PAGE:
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Spokane, Washington  Est. May 19, 1883
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Spokane’s pedestrian bridges deemed safe amid tragedy in Miami

UPDATED: Thu., March 15, 2018

The pedestrian suspension bridge in Riverfront Park. (Colin Mulvany / The Spokesman-Review)
The pedestrian suspension bridge in Riverfront Park. (Colin Mulvany / The Spokesman-Review)

Spokane’s numerous pedestrian bridges are not at risk of collapse, according to officials at the Washington State Department of Transportation and the city of Spokane.

The bridges, which cross over Interstate 90 and the Spokane River at various points, are regularly inspected and modified for weight loads if necessary, they said.

The collapse of a newly constructed 174-foot, $14.2 million pedestrian bridge in Miami shouldn’t raise concerns about the pedestrian bridge under construction in Spokane’s University District, said Marlene Feist, director of strategic development for the Public Works And Utilities Department.

“When the bridge goes across MLK Way … we won’t allow any traffic under it” until the bridge’s construction is fully complete, Feist said. She noted that the Miami bridge “has a very different structural support system than what we’re putting in.”

Al Gilson, spokesman with WSDOT, said the Miami collapse shouldn’t reflect on pedestrian bridges in his department’s jurisdiction.

“It’s apples and oranges. That bridge was just put up,” Gilson said. “These bridges that we have in east Spokane, two of them have been standing since the late 1950s. They’re inspected regularly. They do have some aesthetic issues, but that’s about it.”

Pedestrian bridges maintained by the state Transportation Department pass over I-90 at Magnolia Street, Regal Street and Custer Road. Another, newer pedestrian bridge traverses the highway in Liberty Lake.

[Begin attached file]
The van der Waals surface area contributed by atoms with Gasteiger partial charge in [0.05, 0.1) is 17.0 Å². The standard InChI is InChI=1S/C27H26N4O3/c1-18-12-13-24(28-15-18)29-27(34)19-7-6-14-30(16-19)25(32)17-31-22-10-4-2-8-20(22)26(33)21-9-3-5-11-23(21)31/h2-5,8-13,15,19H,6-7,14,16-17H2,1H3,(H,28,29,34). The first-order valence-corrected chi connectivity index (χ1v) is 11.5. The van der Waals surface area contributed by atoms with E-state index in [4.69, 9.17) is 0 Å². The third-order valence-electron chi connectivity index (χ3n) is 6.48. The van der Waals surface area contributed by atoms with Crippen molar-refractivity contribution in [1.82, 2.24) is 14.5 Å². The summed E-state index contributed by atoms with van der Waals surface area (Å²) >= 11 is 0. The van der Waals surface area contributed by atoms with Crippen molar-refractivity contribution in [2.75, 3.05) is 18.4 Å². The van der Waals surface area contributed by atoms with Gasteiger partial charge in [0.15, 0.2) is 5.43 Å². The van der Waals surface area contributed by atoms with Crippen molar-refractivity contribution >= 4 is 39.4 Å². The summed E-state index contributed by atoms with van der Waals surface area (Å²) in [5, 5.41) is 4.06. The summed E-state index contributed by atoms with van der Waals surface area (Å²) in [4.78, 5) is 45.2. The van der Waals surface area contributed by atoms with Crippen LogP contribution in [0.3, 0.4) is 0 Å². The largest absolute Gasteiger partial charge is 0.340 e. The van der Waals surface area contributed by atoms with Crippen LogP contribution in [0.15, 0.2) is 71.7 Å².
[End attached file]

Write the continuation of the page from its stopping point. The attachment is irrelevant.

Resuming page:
Just west of Spokane, a pedestrian bridge passes over I-90 as part of the Fish Lake Trail. It was built in 1962 for use by the Union Pacific Railroad.

In the city, 11 bridges span the river and waterfalls of Riverfront Park, and most have long been identified as in need of repair or replacement. A 2015 evaluation estimated up to $13.5 million was needed to upgrade or replace the bridges, a price tag driven primarily by Howard Street South, the bridge nearest the Looff Carrousel. At the time, replacing the 83-year-old bridge, including its underwater piers, was anticipated to cost up to $5.8 million.

Following the 2014 park bond, that bridge was recently replaced for $6.7 million.

“The bridge is really, truly done,” said Fianna Dickson, the city parks spokeswoman, but it won’t be open until adjoining work on the Rotary Fountain and Looff Carrousel building is done.

The midchannel Howard Street Bridge was slated for replacement, but city engineers found “a number of scenarios to prolong the life of the blue bridge,” said Garrett Jones, the city’s park planning and development manager. These included replacing a girder that will allow the bridge to handle utility vehicle traffic, and removing the cantilever sidewalks, which will allow people to once again approach the bridge’s edges to view the river.

Still, a report prepared for the city last year highly recommended closing the bridge to all vehicular traffic due to the “severity of the damage” to the century-old bridge. The report said it expected the bridge “to be closed to pedestrian traffic within the next five years” if the city did nothing.

The report estimated the cost to replace the girder and remove the sidewalk at around $200,000. Original estimates to replace the bridge ran as high as $10 million.

Other pedestrian bridges in the park are aging and in need of deck replacement but are sound overall, said Jones. These include the suspension bridges and the wooden bridge near the Spokane Convention Center. Replacing the deck of the Don Kardong Bridge near Gonzaga University is being considered, and the city is searching for grants to fund the work.

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